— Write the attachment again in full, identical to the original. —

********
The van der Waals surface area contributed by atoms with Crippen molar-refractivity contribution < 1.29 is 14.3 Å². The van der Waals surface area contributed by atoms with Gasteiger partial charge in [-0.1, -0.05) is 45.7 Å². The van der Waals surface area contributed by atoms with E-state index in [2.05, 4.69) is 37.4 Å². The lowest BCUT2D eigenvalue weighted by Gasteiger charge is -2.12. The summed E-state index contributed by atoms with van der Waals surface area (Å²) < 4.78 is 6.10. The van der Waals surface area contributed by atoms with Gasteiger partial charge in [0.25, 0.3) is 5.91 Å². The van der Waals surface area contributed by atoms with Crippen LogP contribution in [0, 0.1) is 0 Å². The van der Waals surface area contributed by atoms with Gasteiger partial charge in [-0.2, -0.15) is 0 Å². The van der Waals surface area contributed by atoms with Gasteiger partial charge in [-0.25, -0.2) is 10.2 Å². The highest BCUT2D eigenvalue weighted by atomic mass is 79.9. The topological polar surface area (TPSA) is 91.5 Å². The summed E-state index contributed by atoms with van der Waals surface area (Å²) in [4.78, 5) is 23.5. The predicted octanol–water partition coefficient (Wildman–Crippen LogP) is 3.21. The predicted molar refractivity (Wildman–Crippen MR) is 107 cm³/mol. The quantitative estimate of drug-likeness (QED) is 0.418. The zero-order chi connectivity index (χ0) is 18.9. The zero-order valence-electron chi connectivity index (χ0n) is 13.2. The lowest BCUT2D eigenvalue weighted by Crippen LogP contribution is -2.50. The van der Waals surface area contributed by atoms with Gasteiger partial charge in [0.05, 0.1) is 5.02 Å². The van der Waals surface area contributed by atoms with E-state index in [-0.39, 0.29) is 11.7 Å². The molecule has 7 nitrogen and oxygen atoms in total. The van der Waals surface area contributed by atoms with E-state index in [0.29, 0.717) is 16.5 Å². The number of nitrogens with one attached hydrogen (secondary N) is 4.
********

The van der Waals surface area contributed by atoms with Crippen molar-refractivity contribution < 1.29 is 14.3 Å². The van der Waals surface area contributed by atoms with Gasteiger partial charge in [-0.1, -0.05) is 45.7 Å². The van der Waals surface area contributed by atoms with E-state index in [2.05, 4.69) is 37.4 Å². The lowest BCUT2D eigenvalue weighted by Gasteiger charge is -2.12. The summed E-state index contributed by atoms with van der Waals surface area (Å²) < 4.78 is 6.10. The van der Waals surface area contributed by atoms with Gasteiger partial charge in [0.25, 0.3) is 5.91 Å². The van der Waals surface area contributed by atoms with Crippen LogP contribution in [0, 0.1) is 0 Å². The van der Waals surface area contributed by atoms with Gasteiger partial charge in [-0.2, -0.15) is 0 Å². The van der Waals surface area contributed by atoms with Gasteiger partial charge in [-0.25, -0.2) is 10.2 Å². The highest BCUT2D eigenvalue weighted by atomic mass is 79.9. The topological polar surface area (TPSA) is 91.5 Å². The summed E-state index contributed by atoms with van der Waals surface area (Å²) in [4.78, 5) is 23.5. The predicted octanol–water partition coefficient (Wildman–Crippen LogP) is 3.21. The predicted molar refractivity (Wildman–Crippen MR) is 107 cm³/mol. The quantitative estimate of drug-likeness (QED) is 0.418. The zero-order chi connectivity index (χ0) is 18.9. The zero-order valence-electron chi connectivity index (χ0n) is 13.2. The lowest BCUT2D eigenvalue weighted by Crippen LogP contribution is -2.50. The van der Waals surface area contributed by atoms with Gasteiger partial charge in [0.05, 0.1) is 5.02 Å². The van der Waals surface area contributed by atoms with E-state index in [-0.39, 0.29) is 11.7 Å². The molecule has 7 nitrogen and oxygen atoms in total. The van der Waals surface area contributed by atoms with E-state index in [0.29, 0.717) is 16.5 Å². The number of nitrogens with one attached hydrogen (secondary N) is 4.